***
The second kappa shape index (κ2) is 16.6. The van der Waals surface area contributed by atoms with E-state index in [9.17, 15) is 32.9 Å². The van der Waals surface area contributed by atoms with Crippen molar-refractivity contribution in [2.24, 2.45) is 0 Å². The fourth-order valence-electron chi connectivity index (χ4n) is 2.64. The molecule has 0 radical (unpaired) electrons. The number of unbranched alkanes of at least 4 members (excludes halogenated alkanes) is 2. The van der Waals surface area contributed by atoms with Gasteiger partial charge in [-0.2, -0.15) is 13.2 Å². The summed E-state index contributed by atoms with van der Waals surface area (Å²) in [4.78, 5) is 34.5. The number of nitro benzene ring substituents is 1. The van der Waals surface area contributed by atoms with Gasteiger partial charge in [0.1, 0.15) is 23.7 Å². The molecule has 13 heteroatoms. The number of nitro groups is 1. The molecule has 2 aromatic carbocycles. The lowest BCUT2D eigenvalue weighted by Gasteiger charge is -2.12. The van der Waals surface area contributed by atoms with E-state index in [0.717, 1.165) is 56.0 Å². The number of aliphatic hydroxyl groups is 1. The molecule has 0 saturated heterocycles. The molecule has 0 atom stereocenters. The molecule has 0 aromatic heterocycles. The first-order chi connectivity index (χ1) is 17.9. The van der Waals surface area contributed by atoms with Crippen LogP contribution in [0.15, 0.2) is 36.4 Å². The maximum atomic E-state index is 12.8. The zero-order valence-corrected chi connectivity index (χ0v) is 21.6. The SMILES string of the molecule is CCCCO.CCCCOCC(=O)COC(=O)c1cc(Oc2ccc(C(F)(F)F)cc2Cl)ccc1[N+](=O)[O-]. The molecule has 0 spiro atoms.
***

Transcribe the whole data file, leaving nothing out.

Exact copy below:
The second kappa shape index (κ2) is 16.6. The van der Waals surface area contributed by atoms with E-state index in [9.17, 15) is 32.9 Å². The van der Waals surface area contributed by atoms with Crippen molar-refractivity contribution in [2.24, 2.45) is 0 Å². The fourth-order valence-electron chi connectivity index (χ4n) is 2.64. The molecule has 0 radical (unpaired) electrons. The number of unbranched alkanes of at least 4 members (excludes halogenated alkanes) is 2. The van der Waals surface area contributed by atoms with Gasteiger partial charge in [-0.2, -0.15) is 13.2 Å². The summed E-state index contributed by atoms with van der Waals surface area (Å²) in [4.78, 5) is 34.5. The number of nitro benzene ring substituents is 1. The van der Waals surface area contributed by atoms with Gasteiger partial charge in [0.1, 0.15) is 23.7 Å². The molecule has 13 heteroatoms. The number of nitro groups is 1. The molecule has 2 aromatic carbocycles. The lowest BCUT2D eigenvalue weighted by Gasteiger charge is -2.12. The van der Waals surface area contributed by atoms with E-state index in [0.717, 1.165) is 56.0 Å². The number of aliphatic hydroxyl groups is 1. The molecule has 0 saturated heterocycles. The molecule has 0 atom stereocenters. The molecule has 0 aromatic heterocycles. The first-order chi connectivity index (χ1) is 17.9. The van der Waals surface area contributed by atoms with Crippen LogP contribution in [0.15, 0.2) is 36.4 Å². The maximum atomic E-state index is 12.8. The zero-order valence-corrected chi connectivity index (χ0v) is 21.6. The SMILES string of the molecule is CCCCO.CCCCOCC(=O)COC(=O)c1cc(Oc2ccc(C(F)(F)F)cc2Cl)ccc1[N+](=O)[O-]. The molecule has 0 spiro atoms.